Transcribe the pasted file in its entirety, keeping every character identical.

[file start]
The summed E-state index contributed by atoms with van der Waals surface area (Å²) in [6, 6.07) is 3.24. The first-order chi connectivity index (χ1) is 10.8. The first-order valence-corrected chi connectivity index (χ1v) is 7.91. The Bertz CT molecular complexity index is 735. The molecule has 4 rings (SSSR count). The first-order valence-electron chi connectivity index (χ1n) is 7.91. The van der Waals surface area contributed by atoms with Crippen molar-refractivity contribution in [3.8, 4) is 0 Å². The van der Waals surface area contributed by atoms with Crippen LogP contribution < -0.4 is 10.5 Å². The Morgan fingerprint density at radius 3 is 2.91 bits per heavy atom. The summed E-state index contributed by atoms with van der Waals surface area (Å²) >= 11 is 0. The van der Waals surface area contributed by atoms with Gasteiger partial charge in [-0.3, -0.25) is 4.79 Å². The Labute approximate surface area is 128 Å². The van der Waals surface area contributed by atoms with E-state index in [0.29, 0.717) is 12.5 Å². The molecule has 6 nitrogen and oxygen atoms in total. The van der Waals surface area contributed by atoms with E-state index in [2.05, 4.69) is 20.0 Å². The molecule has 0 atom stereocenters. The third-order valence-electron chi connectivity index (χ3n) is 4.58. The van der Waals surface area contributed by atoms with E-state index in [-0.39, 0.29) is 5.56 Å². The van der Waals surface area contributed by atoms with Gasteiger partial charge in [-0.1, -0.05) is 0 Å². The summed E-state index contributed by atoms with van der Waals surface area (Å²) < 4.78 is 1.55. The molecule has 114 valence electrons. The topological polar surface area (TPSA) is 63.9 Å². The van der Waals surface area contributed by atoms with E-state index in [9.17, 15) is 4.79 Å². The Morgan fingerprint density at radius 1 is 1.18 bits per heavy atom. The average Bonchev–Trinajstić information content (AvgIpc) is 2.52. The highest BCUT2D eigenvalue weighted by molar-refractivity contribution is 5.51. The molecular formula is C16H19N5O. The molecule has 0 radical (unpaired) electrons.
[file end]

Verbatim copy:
The summed E-state index contributed by atoms with van der Waals surface area (Å²) in [6, 6.07) is 3.24. The first-order chi connectivity index (χ1) is 10.8. The first-order valence-corrected chi connectivity index (χ1v) is 7.91. The Bertz CT molecular complexity index is 735. The molecule has 4 rings (SSSR count). The first-order valence-electron chi connectivity index (χ1n) is 7.91. The van der Waals surface area contributed by atoms with Crippen molar-refractivity contribution in [3.8, 4) is 0 Å². The van der Waals surface area contributed by atoms with Crippen LogP contribution < -0.4 is 10.5 Å². The Morgan fingerprint density at radius 3 is 2.91 bits per heavy atom. The summed E-state index contributed by atoms with van der Waals surface area (Å²) >= 11 is 0. The van der Waals surface area contributed by atoms with Gasteiger partial charge in [-0.3, -0.25) is 4.79 Å². The Labute approximate surface area is 128 Å². The van der Waals surface area contributed by atoms with E-state index in [0.29, 0.717) is 12.5 Å². The molecule has 6 nitrogen and oxygen atoms in total. The van der Waals surface area contributed by atoms with E-state index in [2.05, 4.69) is 20.0 Å². The molecule has 0 atom stereocenters. The third-order valence-electron chi connectivity index (χ3n) is 4.58. The van der Waals surface area contributed by atoms with E-state index in [-0.39, 0.29) is 5.56 Å². The van der Waals surface area contributed by atoms with Gasteiger partial charge in [-0.1, -0.05) is 0 Å². The summed E-state index contributed by atoms with van der Waals surface area (Å²) < 4.78 is 1.55. The molecule has 114 valence electrons. The topological polar surface area (TPSA) is 63.9 Å². The van der Waals surface area contributed by atoms with E-state index in [9.17, 15) is 4.79 Å². The Morgan fingerprint density at radius 1 is 1.18 bits per heavy atom. The average Bonchev–Trinajstić information content (AvgIpc) is 2.52. The highest BCUT2D eigenvalue weighted by molar-refractivity contribution is 5.51. The molecular formula is C16H19N5O. The molecule has 0 radical (unpaired) electrons.